From a contemporary review:
'The story opens, as so many Australian stories do, in England, where Charlie Roberts is falsely accused of defalcations to the amount of £300. His only punishment is dismissal. He is in love with the manager's daughter, Maud, and they part from one another with much feeling, though the representation of emotion is not among the writer's strong points. He goes to Sydney and finds that Australia is not so empty as she seems, and that there are more than enough applicants for every vacancy. At last he secures a place as roustabout at 10s. a week–which is his first step towards fortune and Maud. "Caloola"' is the name of the station, and one of the very first things Charlie does is to fall in love with the daughter of the station owner, Hilda Dwyer.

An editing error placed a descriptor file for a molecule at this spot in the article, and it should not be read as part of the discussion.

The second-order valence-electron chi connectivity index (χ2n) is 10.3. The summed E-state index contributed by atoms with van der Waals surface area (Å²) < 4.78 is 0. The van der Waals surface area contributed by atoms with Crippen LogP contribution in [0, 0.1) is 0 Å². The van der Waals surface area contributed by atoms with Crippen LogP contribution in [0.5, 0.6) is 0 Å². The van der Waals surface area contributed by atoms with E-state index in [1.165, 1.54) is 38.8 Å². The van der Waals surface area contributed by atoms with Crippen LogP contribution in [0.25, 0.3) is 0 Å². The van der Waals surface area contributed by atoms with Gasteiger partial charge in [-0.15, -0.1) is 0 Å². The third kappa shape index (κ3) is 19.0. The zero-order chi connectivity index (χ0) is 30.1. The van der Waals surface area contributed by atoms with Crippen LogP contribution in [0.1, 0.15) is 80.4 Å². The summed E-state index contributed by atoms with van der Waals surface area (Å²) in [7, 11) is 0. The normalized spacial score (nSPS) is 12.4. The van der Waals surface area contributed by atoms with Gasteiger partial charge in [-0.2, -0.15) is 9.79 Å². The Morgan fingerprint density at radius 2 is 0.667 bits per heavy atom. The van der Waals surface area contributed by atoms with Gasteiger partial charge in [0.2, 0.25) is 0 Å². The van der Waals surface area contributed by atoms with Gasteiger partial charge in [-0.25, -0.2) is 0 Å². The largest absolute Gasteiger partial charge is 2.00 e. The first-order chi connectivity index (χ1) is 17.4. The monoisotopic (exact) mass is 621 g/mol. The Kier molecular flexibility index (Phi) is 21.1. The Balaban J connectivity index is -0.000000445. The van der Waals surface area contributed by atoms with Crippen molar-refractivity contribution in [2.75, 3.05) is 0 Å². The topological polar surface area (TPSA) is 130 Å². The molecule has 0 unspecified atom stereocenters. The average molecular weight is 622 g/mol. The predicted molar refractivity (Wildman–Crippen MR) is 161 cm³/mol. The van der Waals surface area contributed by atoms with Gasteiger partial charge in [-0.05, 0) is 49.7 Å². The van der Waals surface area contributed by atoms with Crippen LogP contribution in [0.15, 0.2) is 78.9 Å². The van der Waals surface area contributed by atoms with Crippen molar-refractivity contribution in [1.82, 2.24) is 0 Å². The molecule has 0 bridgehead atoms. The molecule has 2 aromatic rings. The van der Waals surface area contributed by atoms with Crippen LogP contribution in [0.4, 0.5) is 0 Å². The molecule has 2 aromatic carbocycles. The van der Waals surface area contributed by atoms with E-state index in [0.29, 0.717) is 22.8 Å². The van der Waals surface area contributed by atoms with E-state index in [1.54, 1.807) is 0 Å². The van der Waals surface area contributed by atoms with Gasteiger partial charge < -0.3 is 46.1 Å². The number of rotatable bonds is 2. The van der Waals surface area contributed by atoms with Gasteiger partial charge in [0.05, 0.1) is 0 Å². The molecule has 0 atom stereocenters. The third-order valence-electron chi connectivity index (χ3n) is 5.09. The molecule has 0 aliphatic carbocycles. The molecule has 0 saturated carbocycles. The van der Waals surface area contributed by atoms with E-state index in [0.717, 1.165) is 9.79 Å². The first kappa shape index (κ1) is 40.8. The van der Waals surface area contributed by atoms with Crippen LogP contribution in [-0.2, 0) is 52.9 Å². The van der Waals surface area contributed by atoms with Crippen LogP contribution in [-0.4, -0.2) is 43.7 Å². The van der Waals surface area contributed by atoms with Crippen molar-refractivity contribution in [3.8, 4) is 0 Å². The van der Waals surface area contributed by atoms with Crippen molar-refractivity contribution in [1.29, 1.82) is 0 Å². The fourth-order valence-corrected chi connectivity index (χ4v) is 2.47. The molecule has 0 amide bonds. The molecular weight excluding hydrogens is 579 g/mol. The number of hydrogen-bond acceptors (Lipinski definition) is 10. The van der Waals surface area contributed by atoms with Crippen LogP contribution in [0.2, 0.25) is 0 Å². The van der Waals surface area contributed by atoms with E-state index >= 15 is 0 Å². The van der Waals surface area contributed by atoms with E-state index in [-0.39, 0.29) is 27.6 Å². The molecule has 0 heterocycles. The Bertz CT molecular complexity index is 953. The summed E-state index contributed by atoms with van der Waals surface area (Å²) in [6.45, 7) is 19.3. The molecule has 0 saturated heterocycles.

'In the meantime Maud is courted in England by Sir Rupert Baron, who has her father in his grasp. As a matter of fact, it was Maud's father who was responsible for the missing £300. For what particular reason Maud was introduced at ail is not clear, for, after hating Sir Rupert for a few pages, she finds she loves him after all and wonders what she shall wear for the wedding–about as weak an arrangement as one can imagine.
'Meanwhile things have been happening in Australia. Charlie has a fight with the overseer, Ferris, and, of course, according to immemorial precedent, beats him badly. Hilda is overtaken by a bush fire and Charlie brings off a picturesque rescue. She is captured by blacks and the invincible Charlie saves her again. Mr. and Mrs. Dwyer have little else to do than act as a chorus to applaud Charlie, who comfortably elects to forget Maud, who has forgotten him. He marries Hilda and the story ends.'
'On an Australian Station', Western Mail, 24 September 1910, p.50.
'lt tells of the adventures of a jackeroo–of a false accusation brought against him, of his experiences in a bushfire and a timely rescue, a cowardly assault, his capture by blacks [sic], and a narrow escape frown watery grave.'
'Earl's Court', Morning Bulletin, 5 June 1912, p.8.